The two primary methods to transfer money between banks are electronic and physical transfers. An electronic transfer is usually considered the best way as it is typically faster, simpler, and safer; however there can be fees associated with it. For a physical transfer by check, fees are typically smaller, but there can be a waiting period at the receiving bank. Physically carrying currency from one bank to another is free and the deposit registers immediately, but there are safety and inconvenience factors.
An electronic transfer between banks is usually considered easiest and safest, but there are some drawbacks such as fees and wait times. Most banks offer several options to transfer money electronically including wire transfers, execute transfers, and electronic funds transfers.
- Wire transfers: The normal electronic method to transfer money between banks is called a wire transfer, in which the initiating bank accepts a withdrawal request from an account holder and sends an electronic message to a receiving bank regarding the impending transfer. Perhaps the biggest drawback is that the transfer is not immediate — it can take a few hours or up to one day to complete, depending on the time of day. There is almost always a cost associated with sending and receiving the wire transfer to the account holder, and the customer needs to know both the receiving bank's routing number and the specific account number to which the funds are being transferred.
- Execute transfers: Account holders with third-party services like Pay Pal can do execute transfers, which are done by registering the withdrawing and receiving accounts with the service and passing money through the third-party service. Since both accounts are registered with the same service, the transfer is generally faster than a wire transfer and can usually be completed through the company's website. There can be fees in this type of transfer as well and it takes time to set up the third-party account.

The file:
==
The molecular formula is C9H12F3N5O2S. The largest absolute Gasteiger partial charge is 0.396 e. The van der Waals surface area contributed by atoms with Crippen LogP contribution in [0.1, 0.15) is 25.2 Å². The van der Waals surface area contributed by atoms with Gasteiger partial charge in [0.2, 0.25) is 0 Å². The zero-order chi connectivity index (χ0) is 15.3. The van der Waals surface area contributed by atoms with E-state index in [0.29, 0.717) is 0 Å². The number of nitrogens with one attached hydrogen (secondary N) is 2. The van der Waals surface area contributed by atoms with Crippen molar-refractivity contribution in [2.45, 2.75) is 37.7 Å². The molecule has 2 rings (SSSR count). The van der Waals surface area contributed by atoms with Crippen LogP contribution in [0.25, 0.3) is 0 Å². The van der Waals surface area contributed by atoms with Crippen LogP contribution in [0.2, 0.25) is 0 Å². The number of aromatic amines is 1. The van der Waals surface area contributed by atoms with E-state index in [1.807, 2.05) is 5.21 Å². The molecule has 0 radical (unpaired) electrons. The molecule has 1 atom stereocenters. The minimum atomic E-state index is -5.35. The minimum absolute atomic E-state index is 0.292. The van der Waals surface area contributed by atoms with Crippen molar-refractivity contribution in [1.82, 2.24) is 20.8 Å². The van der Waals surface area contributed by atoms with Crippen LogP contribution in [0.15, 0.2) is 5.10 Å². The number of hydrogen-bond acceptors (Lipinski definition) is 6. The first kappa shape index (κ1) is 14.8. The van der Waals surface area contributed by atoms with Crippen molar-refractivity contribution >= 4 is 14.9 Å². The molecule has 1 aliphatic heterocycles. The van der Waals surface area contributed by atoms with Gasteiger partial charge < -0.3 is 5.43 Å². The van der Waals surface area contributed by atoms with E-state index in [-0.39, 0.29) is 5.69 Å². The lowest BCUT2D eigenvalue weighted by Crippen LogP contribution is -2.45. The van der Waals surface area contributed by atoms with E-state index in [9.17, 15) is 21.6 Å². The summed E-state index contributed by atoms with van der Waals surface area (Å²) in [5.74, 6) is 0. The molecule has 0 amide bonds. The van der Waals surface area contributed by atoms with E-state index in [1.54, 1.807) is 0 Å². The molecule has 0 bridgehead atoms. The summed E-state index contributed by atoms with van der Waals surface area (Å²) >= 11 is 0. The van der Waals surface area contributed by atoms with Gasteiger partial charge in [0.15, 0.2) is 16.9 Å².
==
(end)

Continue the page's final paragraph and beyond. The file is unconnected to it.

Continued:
- Electronic funds transfers: Most U.S. banks offer electronic funds transfers (EFT) between accounts within the bank, and to third parties such as utility companies through a bill-paying service. This practice can include transfers to other banks. The customer who wants to routinely transfer money between banks should select an institution that offers this service.
In general, physical transfers have lower fees, but cannot be done over the Internet, which may be inconvenient for some account holders. Transfer fees may vary between banks, as can wait times for large deposits. Some options for physically transferring money include using personal or business checks, cashier's checks, or cash.
- Personal or business check: The best way to physically transfer money between banks is with a personal or business check, as long as the speed of the transfer is not an issue. Transferring by check typically carries no cost in addition to the normal charges, if any, of the checking account that is being used. For this type of transfer, there may be a waiting period of up to 10 business days while the receiving bank verifies the deposit.
- Cashier's check: A faster, though typically more costly, alternative to transfer funds between banks is a cashier's check. This type of check is issued by a bank after the account holder gives that bank money in the amount designated on the check. The receiving bank usually will accept it immediately, but in some cases it must be verified first. There is typically a small cost associated with generating the check.
- Cash: It is possible to transfer money between banks by withdrawing actual currency from one bank and depositing it in another. Most banks do not keep large-denomination currency, so a sizable transfer has the inconvenience of carrying a large number of bank notes. A transfer of money between banks with cash is simplest, but carrying a large amount of money can be dangerous since it could be stolen.